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Reviews » DVD Video Reviews » Tower of the Firstborn
Tower of the Firstborn
Lionsgate Home Entertainment // PG-13 // May 1, 2007
List Price: $26.98 [Buy now and save at Amazon]
Review by Scott Weinberg | posted June 2, 2007 | E-mail the Author
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The Movie

What looks like just another cable-ready adventure flick starring Ben Cross, Peter Weller, and Ione Skye is actually a three-hour Italian mini-series that's as dry and arid as the massive desert in which it takes place. Putting aside the extraneous moments, the outrageous voice dubbing, and the endless redundant storyline ... the thing's still a massive and silly mess from start to finish.

Here's sort of a recap: Weller and Cross are estranged brothers who comb the Arabian desert searching for two pieces of an ancient pendant. The pendant leads, I think, to a golden tablet, which in turns leads, I think, to a goofy idol which (I'm pretty sure) leads to the mysterious Tower of the Firstborn -- and what resides inside the tower is anyone's guess. Suffice to say it's all powerful and biblical.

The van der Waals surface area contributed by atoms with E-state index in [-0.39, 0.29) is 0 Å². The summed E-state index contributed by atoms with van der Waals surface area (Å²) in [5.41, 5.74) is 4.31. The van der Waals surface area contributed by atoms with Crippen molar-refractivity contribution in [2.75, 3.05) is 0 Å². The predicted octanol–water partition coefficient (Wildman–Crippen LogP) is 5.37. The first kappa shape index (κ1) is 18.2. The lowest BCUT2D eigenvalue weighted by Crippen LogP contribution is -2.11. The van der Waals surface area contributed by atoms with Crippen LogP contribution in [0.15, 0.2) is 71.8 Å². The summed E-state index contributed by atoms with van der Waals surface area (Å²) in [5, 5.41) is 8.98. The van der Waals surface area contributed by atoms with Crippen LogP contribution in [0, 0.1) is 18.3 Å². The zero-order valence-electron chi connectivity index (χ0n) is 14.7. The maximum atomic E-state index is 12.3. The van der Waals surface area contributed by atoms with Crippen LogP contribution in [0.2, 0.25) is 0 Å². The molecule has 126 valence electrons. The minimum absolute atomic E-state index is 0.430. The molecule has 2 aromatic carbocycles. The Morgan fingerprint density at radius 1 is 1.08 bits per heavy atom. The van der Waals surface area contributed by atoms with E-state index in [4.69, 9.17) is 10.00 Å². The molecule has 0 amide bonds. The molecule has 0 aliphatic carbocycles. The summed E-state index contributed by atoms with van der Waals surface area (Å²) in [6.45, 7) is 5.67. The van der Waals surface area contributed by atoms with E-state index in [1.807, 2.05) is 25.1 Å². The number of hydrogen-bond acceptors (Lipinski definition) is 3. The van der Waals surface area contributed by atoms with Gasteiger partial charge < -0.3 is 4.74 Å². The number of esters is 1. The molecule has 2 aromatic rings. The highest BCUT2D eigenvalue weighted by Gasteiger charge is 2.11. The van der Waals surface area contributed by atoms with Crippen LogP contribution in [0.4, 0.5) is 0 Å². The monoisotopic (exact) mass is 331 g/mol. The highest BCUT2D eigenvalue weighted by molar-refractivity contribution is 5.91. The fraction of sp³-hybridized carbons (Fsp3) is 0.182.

Clocking in at over three hours in length, the movie delivers a tale that could have been streamlined into an 80-minute time-waster, but making this movie shorter probably wouldn't make it any better. Cross raves through the desert as some sort of invincible weirdo, Weller vanishes for huge chunks of the running time, and poor Ione Skye is left to shoulder the whole rambling production. Borrowing a few pages from the Mummy movies, Tower also boasts a few supporting characters like Comic Relief Brit (Guy Lankester) and Mysterious Arab Prince (Marco Binini), neither of whom venture beyond their basic stereotype trappings.

If you're in the market for a three-hour wander through the desert, from outpost to oasis and everywhere in between, stopping only to point a some dry old relics and spout a bunch of treasure hunt nonsense, then hey, you'll probably adore Tower of the Firstborn. Personally, it took me four attempts before I could watch the whole thing without falling asleep.

The DVD

Video: A passable full-screen transfer. Better than TBS quality, I suppose.

Audio: Dolby Digital 5.1 with optional subtitles in English and Spanish.

Extras: Just some trailers.

Final Thoughts

Corny, campy and endlessly familiar.

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